INSET: Tattooed Rennell Island woman, Solomon Islands, and microscopic photography (inset) of obsidian tool face showing fat, ochre, and blood residues.
Archaeologists recently discovered blood and pigments on 3,000-year-old obsidian tools in the Solomon Islands. Examining blood and pigment (ochre) traces preserved on a highly recognizable class of obsidian retouched artifacts from the Nanggu site (SE-SZ-8), the authors argue that these tools were used to pierce skin and may therefore have been tattooing implements involved in social, ritual and/or medical practices.
I am skeptical about their usage as tattooing tools as these artifacts could have been used to score bone tools or ritual implements that were painted with ochre. Moreover, the ethnographic record is fairly silent regarding the use of red ochre as a tattooing pigment, although cinnabar has been documented, for example, in Asian and North American tattooing traditions. Even if it was used as a tattooing pigment, I doubt red ochre would be visible because the inhabitants of Nanggu probably had very dark skin tones. However, across Melanesia and Polynesia red ochre was often applied to the body during various rituals or more practically to repel insects or insulate the body against the cold. So if these are tattooing tools, then it would make sense that ochre could infiltrate a wound that was instead becoming impregnated with a carbon-based tattooing pigment.
The paper authors draw upon comparative evidence of obsidian use in Indigenous body-marking rituals (citing Mesoamerican case studies) to support their argument, whilst also stating “but we are unaware of other evidence for puncturing [with obsidian] that might be tattooing.”
I would like to point out that the ethnographic record of tattoo from northern Japan and especially Native California is replete with “other evidence.”
Before the advent of steel in the Ainu area, razor sharp obsidian-tipped makiri (skin-cutting tattoo implements) were used, which were wound with fiber allowing only the tip of the point to protrude so as to control the depth of the incisions (Hilger 1971:152 cited in Krutak 2007:130). Moreover, the old term for tattoo in the Ainu language was anchi-piri (anchi, ‘obsidian’; piri, ‘cut’).
A short-list of California Tribes that used obsidian flakes for skin-cut tattooing is as follows (see Krutak 2014:144-145).
1) Northern Maidu (Dixon 1905:167)
2) Miwok (Barrett and Gifford 1933:224)
3) Tolowa/Dee’ni (Du Bois 1932:251)
4) Wintu (Du Bois 1935:48)
5) Yokuts (Goldschmidt 1951:385).
Nevertheless, around 1000-1100 A.D. in East Polynesia archaeological evidence suggests that a new tattooing technology and technique had emerged in the Pacific (note: certainly this technology was in place long before this time, but more ancient tools have yet to be found, namely because of poor preservation of tattoo materials in the tropical climate). It is called hand-tapping and was performed with perpendicularly hafted tools, a class of small adze-like tattooing instruments, that contained a comb of bone, pearl shell, or local thorns dipped into a carbon pigment and tapped into the skin with the use of a mallet. The method of manufacturing these combs involved utilizing stone, shell, or obsidian flakes to score the cut lines of the comb’s teeth. This technology first emerged in insular South East Asia or southeastern mainland China and spread eastward to Polynesia and Micronesia (Robitaille 2007). Today, hand-tapping continues to be practiced across the Pacific realm and points beyond.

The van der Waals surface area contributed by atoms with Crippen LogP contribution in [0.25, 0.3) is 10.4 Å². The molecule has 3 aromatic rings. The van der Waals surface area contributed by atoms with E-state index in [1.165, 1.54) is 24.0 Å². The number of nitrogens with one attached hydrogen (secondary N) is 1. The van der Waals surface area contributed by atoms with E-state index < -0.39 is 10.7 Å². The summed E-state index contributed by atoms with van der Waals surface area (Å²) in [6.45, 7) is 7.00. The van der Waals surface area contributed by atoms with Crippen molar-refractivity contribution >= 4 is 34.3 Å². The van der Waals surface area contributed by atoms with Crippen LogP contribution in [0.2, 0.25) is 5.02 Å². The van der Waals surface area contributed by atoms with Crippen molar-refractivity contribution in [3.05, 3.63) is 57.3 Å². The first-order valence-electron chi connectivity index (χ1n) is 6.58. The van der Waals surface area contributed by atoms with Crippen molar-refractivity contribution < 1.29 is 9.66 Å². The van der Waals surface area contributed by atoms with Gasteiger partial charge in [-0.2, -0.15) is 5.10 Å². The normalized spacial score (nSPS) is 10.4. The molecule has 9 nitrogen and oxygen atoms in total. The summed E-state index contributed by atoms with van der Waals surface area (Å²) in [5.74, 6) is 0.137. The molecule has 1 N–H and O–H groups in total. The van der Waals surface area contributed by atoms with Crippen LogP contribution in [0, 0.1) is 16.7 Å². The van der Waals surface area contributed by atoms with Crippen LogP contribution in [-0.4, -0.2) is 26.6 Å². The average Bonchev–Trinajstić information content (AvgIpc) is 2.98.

For more information on tattooing practices in the Solomon Islands, please visit this article.
For a Smithsonian.com redux of the obsidian study please visit this post.
(1933) Samuel A. Barrett and Edward W. Gifford. Miwok Material Culture. Bulletin of the Public Museum of the City of Milwaukee 2(4):117-376.
(1905) Roland B. Dixon. The Northern Maidu. Bulletin of the American Museum of Natural History 17(3):119-346.
(1935) Cora A. Du Bois. Wintu Ethnography. University of California Publications in American Archaeology and Ethnology 36(1):1-148.
(1932) Cora A. Du Bois. “Tolowa Notes.” American Anthropologist 34(2):248-262.
(1951) Walter Goldschmidt. Nomlaki Ethnography. University of California Publications in American Archaeology and Ethnology 42(4):303-443.
(1977) Mary I. Hilger. Together with the Ainu: a Vanishing People. Norman: University of Oklahoma Press.
(2014) Lars Krutak. Tattoo Traditions of Native North America: Ancient and Contemporary Expressions of Identity. Arnhem: LM Publishers.
(2012) Lars Krutak. The Tattooing Arts of Tribal Women. London: Bennett & Bloom.
(2007) Benoît Robitaille. “A Preliminary Typology of Perpendicularly Hafted Bone Tipped Tattooing Instruments: Toward a Technological History of Oceanic Tattoo.” Pp. 159-174 in Bones as Tools: Current Methods and Interpretation in Worked Bone Studies (C.G. St-Pierre and R.B. Walkers, eds.). Oxford: Archaeopress.